I had a weird dream the other day, which would make a great science fiction movie if only I had the time. But since I don’t, here’s a short version.
In my dream, the world had pretty much gone pear-shaped. There were forest fires all over the country ($3B a year, and climbing fast); hurricanes were decimating cities; with bees gone and droughts everywhere, food costs were through the roof; tornadoes were ripping up houses in the Tornado belt; and rising oceans were flooding and destroying coastal homes.
So, basically, today, only more so.
Anyway, at this point the federal government was effectively bankrupt, crippled by Tea Party politics, healthcare profiteering, a declining workforce, militarization, and of course bailing out natural disasters. This is true now—insurance premiums are way up—but it had gotten much worse.
This world has shades of Jennifer Government, a great dystopian novel of rampant commercialism, where every citizen has to ally themselves with a brand faction and change their last name to the company for which they work: John Nike; Jane Red Bull.
In a world like this, where there isn’t enough to go round, how do we ensure the most deserving—rather than those with the squeakiest wheels—get assistance?
Past behavior, future benefits
There’s another excellent book by Bruce Sterling called Holy Fire. It takes place in a world where medicine has progressed nearly to the point of conferring immortality—but not for everyone. So how does society decide how to allocate this precious resource?
In Holy Fire, Sterling proposes an interesting solution: we base it on civic contribution. Our protagonist has devoted her life to helping others, serving in the military, and doing charitable things. So when a radical new treatment (telomere scrubbing) promises to restore youth (albeit for an unthinkably high treatment cost), she’s first in line.
I won’t tell you what happens—it’s worth a read, if only for the almost poetic first half of the book—but the model has stuck with me. What if we look at someone’s past behavior (particularly when they didn’t know it would have a benefit later, and it is therefore selfless) as a way of assessing how they’re treated in the future?
Facebook knows if you’ve been naughty or nice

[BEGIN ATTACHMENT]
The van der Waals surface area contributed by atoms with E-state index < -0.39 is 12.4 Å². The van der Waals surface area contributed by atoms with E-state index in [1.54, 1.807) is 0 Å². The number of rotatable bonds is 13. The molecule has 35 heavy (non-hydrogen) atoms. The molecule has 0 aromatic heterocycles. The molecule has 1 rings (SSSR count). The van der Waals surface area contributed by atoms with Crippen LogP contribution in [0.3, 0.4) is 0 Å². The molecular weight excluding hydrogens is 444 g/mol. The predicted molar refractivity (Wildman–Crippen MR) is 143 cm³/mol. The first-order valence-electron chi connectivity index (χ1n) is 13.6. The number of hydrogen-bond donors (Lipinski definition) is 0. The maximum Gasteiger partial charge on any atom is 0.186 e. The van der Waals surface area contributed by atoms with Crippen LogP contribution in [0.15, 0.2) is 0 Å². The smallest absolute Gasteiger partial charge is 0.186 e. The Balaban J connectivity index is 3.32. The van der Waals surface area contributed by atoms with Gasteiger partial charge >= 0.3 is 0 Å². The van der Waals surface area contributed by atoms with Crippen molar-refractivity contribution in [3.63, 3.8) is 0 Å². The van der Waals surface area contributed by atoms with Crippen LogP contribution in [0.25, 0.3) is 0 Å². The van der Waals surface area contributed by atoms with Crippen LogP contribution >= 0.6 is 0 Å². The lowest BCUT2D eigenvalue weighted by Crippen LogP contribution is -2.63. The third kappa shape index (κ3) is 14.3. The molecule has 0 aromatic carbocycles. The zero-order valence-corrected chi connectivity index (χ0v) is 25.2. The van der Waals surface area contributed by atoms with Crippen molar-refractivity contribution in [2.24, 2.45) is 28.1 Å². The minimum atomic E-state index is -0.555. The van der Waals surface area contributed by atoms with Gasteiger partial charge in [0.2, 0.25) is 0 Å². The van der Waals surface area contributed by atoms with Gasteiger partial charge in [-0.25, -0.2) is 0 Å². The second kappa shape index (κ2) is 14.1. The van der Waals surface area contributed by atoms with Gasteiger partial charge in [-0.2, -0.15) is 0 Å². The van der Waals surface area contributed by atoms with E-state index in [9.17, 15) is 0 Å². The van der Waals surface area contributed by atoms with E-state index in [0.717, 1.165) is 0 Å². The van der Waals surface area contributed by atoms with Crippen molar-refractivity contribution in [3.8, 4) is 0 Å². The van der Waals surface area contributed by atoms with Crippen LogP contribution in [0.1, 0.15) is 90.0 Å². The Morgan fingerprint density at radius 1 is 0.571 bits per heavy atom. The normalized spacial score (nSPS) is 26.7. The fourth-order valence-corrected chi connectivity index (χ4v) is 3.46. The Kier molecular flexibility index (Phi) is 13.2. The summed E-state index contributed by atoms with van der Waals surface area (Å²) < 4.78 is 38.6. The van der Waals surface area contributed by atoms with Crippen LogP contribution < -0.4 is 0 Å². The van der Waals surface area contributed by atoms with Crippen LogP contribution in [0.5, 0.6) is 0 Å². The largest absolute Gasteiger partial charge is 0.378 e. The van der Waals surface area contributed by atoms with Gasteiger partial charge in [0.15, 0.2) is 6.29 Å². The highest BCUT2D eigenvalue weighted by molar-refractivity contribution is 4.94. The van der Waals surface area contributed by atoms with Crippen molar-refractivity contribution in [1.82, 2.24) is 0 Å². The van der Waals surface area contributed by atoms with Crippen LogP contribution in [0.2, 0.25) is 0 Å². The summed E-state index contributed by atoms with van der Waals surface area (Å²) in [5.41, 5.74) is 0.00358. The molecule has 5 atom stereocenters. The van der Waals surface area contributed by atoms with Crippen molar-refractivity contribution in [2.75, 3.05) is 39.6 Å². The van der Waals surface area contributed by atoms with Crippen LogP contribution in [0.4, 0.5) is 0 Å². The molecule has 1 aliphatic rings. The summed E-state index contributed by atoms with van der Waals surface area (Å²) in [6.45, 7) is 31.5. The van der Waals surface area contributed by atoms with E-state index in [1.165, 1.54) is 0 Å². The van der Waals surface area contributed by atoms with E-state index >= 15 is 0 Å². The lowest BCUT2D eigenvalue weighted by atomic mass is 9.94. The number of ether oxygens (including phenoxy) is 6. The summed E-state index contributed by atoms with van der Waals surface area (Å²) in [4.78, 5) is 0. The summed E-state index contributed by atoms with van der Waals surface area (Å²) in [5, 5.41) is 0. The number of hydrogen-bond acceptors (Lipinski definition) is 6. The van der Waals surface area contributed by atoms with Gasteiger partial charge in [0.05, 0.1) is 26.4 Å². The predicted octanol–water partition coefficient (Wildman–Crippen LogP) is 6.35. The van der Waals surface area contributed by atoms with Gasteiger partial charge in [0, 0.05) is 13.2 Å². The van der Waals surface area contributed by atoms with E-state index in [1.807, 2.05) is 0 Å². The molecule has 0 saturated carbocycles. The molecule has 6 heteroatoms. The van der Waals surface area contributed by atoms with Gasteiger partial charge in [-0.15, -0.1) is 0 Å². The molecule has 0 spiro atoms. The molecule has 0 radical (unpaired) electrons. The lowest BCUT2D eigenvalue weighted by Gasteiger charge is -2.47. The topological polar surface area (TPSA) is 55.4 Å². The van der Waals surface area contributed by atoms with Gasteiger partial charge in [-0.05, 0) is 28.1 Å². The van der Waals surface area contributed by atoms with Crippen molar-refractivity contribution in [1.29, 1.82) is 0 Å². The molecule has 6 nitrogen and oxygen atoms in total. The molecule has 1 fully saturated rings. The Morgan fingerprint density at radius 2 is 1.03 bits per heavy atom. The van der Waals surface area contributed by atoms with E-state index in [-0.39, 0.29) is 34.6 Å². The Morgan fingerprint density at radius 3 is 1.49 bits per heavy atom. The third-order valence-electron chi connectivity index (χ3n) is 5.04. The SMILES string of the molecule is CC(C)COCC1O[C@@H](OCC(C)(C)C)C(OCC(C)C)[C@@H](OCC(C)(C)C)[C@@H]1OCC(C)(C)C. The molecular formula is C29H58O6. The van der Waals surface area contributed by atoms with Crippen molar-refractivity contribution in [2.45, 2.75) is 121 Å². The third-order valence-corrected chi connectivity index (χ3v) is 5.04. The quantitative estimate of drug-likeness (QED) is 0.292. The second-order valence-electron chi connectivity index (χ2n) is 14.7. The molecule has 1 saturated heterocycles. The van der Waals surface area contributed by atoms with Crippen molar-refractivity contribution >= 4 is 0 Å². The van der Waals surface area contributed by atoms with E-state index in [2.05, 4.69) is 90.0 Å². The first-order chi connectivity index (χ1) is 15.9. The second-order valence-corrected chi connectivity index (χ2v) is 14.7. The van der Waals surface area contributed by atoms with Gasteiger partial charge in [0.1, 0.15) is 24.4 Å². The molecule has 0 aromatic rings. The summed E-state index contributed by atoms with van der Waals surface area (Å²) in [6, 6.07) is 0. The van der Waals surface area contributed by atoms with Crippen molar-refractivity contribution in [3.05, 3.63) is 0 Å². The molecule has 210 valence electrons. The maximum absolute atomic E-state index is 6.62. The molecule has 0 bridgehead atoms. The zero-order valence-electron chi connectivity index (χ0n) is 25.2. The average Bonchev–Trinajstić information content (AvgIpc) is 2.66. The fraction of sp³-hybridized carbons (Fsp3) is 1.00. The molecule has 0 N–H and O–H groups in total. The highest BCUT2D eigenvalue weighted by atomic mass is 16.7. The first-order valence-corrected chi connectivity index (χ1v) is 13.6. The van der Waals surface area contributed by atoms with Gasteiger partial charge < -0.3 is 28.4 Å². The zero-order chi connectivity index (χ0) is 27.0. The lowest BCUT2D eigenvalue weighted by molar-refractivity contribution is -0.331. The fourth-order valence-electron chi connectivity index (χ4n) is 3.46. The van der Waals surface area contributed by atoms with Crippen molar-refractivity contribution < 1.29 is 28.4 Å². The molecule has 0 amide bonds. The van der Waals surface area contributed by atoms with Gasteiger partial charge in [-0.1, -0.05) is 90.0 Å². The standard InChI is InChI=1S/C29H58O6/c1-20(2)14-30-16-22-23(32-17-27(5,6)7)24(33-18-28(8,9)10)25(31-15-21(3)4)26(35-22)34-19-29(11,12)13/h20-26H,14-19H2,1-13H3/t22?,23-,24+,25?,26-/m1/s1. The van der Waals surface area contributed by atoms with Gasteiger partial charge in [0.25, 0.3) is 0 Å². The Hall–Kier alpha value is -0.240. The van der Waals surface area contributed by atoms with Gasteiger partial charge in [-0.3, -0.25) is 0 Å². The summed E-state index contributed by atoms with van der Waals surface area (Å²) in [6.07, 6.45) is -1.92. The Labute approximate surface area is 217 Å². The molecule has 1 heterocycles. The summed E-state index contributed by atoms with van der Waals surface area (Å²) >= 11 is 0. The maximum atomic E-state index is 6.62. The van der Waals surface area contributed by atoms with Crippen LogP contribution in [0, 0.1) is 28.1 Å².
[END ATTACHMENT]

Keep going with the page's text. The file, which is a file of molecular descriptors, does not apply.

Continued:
Anyway, back to my dream. Short on money and long on needs, FEMA was allocating emergency relief from climate-change-induced disasters based on social media indications of our green behavior. So if your timeline showed that you were a vegan living in a multi-tenant dwelling who never flew, firefighters rushed to your house. On the other hand, if you’d lived a life of Hummers and thick steak? Sorry, we’re not saving that house.
In my head, this led to some pretty funny consequences: revisionist greening and panicked scrubbing of our digital past; lawsuits about the Twitter archive; cries for a Facebook statute of limitations; Catholics complaining that they should confess and be forgiven; and so on.
This is also a thorny policy issue: Apportion scarce resources based on past behavior; or focus society’s efforts on addressing big problems so we don’t have to do so in the first place?
- If we knew climate change, and resulting disasters, were inevitable (they are) and budgets were shrinking (they are) and that our environmental footprint today would determine our well-being tomorrow, would we change behavior?
- On the other hand, as a species we tend to find solutions to pressing problems—vaccination and urbanization, fertilizers and food, information, ant the Internet. So maybe this is all moot, and we’ll come up with an answer, and all those who lived a life of deprivation hoping for some kind of payoff down the road will have squandered comfort for naught.
Pascal’s Other Wager
I’m not advocating right or wrong here (though maybe my subconscious is.) But it’s an interesting mental experiment to think of a world where we may be scrutinized today for a good or service we don’t yet know we want; that’s certainly where health insurance is headed.
Anyway, weird dream.